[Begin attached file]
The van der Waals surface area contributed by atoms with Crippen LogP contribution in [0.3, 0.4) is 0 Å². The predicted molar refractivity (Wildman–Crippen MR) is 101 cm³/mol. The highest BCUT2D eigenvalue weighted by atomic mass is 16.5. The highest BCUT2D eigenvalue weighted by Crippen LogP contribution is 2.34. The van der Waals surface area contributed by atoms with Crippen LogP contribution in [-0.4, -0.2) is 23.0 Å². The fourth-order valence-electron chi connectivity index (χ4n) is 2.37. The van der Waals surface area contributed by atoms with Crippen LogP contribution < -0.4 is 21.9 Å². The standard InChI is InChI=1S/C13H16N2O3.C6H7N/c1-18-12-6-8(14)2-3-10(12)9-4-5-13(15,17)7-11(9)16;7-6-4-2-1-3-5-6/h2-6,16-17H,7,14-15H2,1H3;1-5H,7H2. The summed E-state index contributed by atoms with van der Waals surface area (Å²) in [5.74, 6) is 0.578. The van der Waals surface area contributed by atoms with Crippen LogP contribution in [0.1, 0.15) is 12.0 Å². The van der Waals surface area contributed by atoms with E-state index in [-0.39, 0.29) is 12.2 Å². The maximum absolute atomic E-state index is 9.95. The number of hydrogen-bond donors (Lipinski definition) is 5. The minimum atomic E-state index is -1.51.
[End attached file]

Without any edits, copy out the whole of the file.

The van der Waals surface area contributed by atoms with Crippen LogP contribution in [0.3, 0.4) is 0 Å². The predicted molar refractivity (Wildman–Crippen MR) is 101 cm³/mol. The highest BCUT2D eigenvalue weighted by atomic mass is 16.5. The highest BCUT2D eigenvalue weighted by Crippen LogP contribution is 2.34. The van der Waals surface area contributed by atoms with Crippen LogP contribution in [-0.4, -0.2) is 23.0 Å². The fourth-order valence-electron chi connectivity index (χ4n) is 2.37. The van der Waals surface area contributed by atoms with Crippen LogP contribution < -0.4 is 21.9 Å². The standard InChI is InChI=1S/C13H16N2O3.C6H7N/c1-18-12-6-8(14)2-3-10(12)9-4-5-13(15,17)7-11(9)16;7-6-4-2-1-3-5-6/h2-6,16-17H,7,14-15H2,1H3;1-5H,7H2. The summed E-state index contributed by atoms with van der Waals surface area (Å²) in [5.74, 6) is 0.578. The van der Waals surface area contributed by atoms with Crippen LogP contribution in [0.1, 0.15) is 12.0 Å². The van der Waals surface area contributed by atoms with E-state index in [-0.39, 0.29) is 12.2 Å². The maximum absolute atomic E-state index is 9.95. The number of hydrogen-bond donors (Lipinski definition) is 5. The minimum atomic E-state index is -1.51.